Our Japanese senpai arrived a few minutes after. I didn’t notice our sensei leave. I later learned that he had a meeting so he couldn’t join us for keiko. But I saw him approached one of the new members and heard him telling him and the others to do the footwork exercises. It’s been one of his long-standing instructions to everyone since about two months after I started kendo. We’re supposed to practice our footwork thirty minutes before keiko starts. And he’s been reminding us of that over and over again since a lot of us seem to have this unshakeable habit of ignoring it.
I noticed that like what happens most of the time, only a handful of us did what sensei told us to do. Most of everyone who were already there were either standing around or taking a lot of time setting up their bogu. Some were just sitting there. This has been a norm for a long time.
I noticed the newest batch member that Lim sensei talked to earlier. He was just standing there doing nothing. I asked him if Lim sensei told them to do the footwork exercises and he just nodded to me and slowly left without saying anything. I remembered again how bad it feels to be ignored when you’re trying to tell junior members to do something. And then I thought about how this same person ignored our sensei. If he can do that to our sensei, I figured he’d do it to everyone else if he chooses to. So I really shouldn’t feel bad about it.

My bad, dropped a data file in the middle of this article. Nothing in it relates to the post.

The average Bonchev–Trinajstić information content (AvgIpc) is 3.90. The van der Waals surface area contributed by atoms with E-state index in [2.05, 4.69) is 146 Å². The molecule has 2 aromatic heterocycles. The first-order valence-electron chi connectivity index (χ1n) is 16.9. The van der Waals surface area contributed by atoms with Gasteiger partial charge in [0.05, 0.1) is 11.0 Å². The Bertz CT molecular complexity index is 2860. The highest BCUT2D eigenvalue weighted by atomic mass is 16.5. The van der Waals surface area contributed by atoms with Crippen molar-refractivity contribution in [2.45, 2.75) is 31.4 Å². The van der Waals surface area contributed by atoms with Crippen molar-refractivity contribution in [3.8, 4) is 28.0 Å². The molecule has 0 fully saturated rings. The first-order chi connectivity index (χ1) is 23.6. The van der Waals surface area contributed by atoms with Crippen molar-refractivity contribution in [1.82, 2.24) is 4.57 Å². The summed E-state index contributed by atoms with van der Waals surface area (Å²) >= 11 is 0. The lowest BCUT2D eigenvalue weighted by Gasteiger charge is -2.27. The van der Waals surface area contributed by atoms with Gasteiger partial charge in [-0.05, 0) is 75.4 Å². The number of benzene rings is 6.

It turned out that our Japanese guest was a 7th Dan sensei from Japan. He joined our practice and ended up teaching us a lot of things. It was a great experience to review the basics again and receive a lot of feedback on how to improve our kendo.
One thing stood out for me yesterday apart from having a surprise visitor who turned out to be a high-ranking sensei. It was how undisciplined and unteachable we’ve become as a group. This time, and initially unbeknownst to us, there was a visiting sensei who saw us act like we normally do in the dojo. It revealed once again the kind of kendo mindset we have as a group.
At the end of keiko, our Japanese senpai told us that our guest sensei will be leaving for Japan but will be back after two weeks. And that he’ll be staying in Davao for a while and will help teach us. We’re all happy to hear this. I personally hope that things will get a little bit better soon when it comes to etiquette in the dojo.